However, I think we’ll find our next patch of grass sooner rather than later. We’ve wanted to relocate for several years and have already identified a few places we like.
What are you looking forward to once you’ve reached your goal(s)?
Having the ability to take our business on the road with us is the goal, so I’m looking forward to the start of our travels 2019. Achieving financial independence will just be the icing on the cake.
Hi there! Today is the second in my new series, Your Three Year Experiment, featuring people who are sharing their own three year experiments–their plans, goals, and dreams for the next three years.
Today’s post is from Trevor, a freelance writer who writes on behalf on Porsche Atlanta Perimeter. In his free time, you can find him running with his dog, spending time with his family, jamming on his guitar or outside enjoying about any type of fitness activity imaginable. In this interview, he’ll share:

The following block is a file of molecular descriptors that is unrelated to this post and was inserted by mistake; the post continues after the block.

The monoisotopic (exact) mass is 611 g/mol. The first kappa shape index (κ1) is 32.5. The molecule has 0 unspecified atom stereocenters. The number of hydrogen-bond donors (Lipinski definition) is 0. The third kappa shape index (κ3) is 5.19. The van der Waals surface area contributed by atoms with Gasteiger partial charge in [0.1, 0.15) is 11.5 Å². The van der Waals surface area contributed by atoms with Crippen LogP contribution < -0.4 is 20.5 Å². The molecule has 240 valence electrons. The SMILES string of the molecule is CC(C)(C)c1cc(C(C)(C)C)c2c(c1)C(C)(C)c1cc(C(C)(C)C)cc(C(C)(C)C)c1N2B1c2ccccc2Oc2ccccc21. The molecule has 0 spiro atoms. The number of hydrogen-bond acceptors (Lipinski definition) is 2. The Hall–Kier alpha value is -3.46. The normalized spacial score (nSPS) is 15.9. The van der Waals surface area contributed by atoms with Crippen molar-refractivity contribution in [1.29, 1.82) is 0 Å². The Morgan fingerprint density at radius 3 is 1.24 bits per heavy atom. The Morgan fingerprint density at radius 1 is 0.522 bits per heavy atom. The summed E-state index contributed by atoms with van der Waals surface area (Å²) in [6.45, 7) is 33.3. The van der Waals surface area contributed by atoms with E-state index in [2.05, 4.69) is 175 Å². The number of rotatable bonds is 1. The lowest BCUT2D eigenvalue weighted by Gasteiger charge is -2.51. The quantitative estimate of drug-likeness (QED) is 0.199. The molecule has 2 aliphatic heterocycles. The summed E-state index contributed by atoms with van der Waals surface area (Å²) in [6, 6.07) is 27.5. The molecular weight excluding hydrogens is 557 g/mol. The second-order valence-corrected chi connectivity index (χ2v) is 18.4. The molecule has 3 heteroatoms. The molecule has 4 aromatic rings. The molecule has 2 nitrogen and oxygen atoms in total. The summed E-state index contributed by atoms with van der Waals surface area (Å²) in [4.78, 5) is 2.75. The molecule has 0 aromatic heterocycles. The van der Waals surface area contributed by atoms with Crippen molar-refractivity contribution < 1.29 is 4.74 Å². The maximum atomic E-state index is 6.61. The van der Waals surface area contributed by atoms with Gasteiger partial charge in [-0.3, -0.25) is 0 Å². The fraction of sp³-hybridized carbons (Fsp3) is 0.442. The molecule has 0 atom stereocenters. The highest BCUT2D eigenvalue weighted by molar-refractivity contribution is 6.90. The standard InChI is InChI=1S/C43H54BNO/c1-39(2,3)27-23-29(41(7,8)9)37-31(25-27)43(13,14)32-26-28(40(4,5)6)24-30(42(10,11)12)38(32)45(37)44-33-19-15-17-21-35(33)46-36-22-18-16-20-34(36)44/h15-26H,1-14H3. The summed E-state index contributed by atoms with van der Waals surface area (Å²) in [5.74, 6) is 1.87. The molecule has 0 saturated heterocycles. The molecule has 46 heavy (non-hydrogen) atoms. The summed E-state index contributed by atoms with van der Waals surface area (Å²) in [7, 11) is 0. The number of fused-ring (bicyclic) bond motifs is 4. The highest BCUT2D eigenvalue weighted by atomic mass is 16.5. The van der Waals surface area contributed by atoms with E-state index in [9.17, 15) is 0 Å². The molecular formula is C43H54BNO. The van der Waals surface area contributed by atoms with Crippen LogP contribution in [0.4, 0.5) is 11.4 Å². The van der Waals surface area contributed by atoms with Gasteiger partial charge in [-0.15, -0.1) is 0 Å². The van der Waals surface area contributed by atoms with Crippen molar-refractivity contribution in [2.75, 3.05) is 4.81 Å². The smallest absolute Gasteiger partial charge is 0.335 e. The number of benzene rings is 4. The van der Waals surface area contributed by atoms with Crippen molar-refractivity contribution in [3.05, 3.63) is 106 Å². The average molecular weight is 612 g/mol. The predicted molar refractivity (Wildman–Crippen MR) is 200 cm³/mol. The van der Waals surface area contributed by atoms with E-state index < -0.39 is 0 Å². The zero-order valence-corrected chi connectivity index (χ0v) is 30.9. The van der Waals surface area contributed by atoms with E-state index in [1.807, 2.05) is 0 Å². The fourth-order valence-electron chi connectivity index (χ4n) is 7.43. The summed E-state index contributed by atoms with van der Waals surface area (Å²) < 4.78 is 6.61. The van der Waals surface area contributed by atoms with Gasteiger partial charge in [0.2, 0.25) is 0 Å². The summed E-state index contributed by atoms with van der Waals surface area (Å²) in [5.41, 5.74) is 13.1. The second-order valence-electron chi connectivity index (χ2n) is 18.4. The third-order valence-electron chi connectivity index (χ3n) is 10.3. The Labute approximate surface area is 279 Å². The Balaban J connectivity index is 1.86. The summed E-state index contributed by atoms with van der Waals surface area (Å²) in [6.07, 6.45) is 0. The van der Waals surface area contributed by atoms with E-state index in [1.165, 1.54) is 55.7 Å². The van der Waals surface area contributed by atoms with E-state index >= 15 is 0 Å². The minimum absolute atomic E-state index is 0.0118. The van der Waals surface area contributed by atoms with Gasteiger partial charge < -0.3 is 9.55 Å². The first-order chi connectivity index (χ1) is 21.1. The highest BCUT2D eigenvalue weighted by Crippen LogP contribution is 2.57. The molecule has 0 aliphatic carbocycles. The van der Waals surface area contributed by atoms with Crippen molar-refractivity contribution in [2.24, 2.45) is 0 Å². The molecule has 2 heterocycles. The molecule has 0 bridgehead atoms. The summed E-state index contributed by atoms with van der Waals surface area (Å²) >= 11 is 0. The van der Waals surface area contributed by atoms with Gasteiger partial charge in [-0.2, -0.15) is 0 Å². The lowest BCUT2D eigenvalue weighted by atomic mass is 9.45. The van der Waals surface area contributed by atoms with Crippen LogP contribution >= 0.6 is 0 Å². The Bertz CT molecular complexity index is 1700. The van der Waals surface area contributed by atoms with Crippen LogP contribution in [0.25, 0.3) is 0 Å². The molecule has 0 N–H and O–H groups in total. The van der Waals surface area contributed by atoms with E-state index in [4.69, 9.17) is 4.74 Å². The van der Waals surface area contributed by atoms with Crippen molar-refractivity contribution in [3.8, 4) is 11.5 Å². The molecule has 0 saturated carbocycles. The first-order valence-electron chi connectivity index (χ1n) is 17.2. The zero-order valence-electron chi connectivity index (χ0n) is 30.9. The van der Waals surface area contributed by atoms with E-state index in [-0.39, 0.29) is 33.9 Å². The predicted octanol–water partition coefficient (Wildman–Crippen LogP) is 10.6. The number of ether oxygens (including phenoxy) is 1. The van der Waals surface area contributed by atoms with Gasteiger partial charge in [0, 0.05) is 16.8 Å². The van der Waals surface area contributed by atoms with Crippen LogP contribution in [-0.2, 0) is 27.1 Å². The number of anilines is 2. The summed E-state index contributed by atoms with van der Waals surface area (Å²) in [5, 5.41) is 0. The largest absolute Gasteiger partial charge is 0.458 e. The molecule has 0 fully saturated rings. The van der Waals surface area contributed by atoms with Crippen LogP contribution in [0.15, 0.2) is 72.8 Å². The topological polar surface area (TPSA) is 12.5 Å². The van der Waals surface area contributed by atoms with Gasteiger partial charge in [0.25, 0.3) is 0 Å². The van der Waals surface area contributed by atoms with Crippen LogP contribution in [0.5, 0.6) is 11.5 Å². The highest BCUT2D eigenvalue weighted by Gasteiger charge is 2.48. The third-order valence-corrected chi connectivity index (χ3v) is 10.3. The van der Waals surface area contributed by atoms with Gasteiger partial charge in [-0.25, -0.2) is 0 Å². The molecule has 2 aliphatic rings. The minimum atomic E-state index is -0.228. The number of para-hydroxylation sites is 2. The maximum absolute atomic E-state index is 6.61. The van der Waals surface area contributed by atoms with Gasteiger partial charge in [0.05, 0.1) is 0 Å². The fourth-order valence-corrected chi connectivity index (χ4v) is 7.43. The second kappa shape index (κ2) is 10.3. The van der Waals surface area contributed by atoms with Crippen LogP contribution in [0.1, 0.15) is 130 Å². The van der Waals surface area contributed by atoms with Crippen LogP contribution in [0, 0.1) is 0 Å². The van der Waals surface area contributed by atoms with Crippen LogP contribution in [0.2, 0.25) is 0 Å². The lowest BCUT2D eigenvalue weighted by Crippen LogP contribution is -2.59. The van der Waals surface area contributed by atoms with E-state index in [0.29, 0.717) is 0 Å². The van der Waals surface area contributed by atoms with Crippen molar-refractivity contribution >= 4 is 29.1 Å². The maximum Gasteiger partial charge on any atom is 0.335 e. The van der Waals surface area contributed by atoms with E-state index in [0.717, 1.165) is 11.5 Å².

the surprising tipping point to him finally getting sober
his three-year plan to create a massive savings fund for himself
how’s he able to make a living as a freelancer
If you’d like to be featured in the series, send me a note! My contact info is on the Start Here page.
What’s your background? Early years, education, married, kids, jobs?
I was the “good kid” in high school and even maintained that in my early days of community college. This was before addiction took hold. In my early 20s, I started partying hard. It felt like I became the “cool kid” I always wanted to be. I’d never say no to a night of drinking, and everyone knew it. They’d all call me whenever they wanted to go out, and I wasn’t one to disappoint. I’d close out any bar on any night of the week.